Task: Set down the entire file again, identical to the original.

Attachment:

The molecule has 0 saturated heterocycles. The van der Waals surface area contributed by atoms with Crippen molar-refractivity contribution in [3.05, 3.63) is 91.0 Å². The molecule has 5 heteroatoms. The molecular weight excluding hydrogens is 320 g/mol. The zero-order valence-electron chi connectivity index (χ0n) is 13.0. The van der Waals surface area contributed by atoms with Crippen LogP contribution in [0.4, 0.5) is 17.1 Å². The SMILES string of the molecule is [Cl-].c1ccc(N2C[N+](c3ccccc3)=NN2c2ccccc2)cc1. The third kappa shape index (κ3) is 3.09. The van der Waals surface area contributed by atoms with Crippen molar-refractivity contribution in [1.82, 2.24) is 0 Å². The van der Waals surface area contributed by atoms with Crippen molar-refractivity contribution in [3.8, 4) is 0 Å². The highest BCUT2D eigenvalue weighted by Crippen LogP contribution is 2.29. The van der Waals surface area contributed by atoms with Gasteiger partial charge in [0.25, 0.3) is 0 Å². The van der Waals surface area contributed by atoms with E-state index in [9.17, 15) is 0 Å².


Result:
The molecule has 0 saturated heterocycles. The van der Waals surface area contributed by atoms with Crippen molar-refractivity contribution in [3.05, 3.63) is 91.0 Å². The molecule has 5 heteroatoms. The molecular weight excluding hydrogens is 320 g/mol. The zero-order valence-electron chi connectivity index (χ0n) is 13.0. The van der Waals surface area contributed by atoms with Crippen LogP contribution in [0.4, 0.5) is 17.1 Å². The SMILES string of the molecule is [Cl-].c1ccc(N2C[N+](c3ccccc3)=NN2c2ccccc2)cc1. The third kappa shape index (κ3) is 3.09. The van der Waals surface area contributed by atoms with Crippen molar-refractivity contribution in [1.82, 2.24) is 0 Å². The van der Waals surface area contributed by atoms with Crippen molar-refractivity contribution in [3.8, 4) is 0 Å². The highest BCUT2D eigenvalue weighted by Crippen LogP contribution is 2.29. The van der Waals surface area contributed by atoms with Gasteiger partial charge in [0.25, 0.3) is 0 Å². The van der Waals surface area contributed by atoms with E-state index in [9.17, 15) is 0 Å².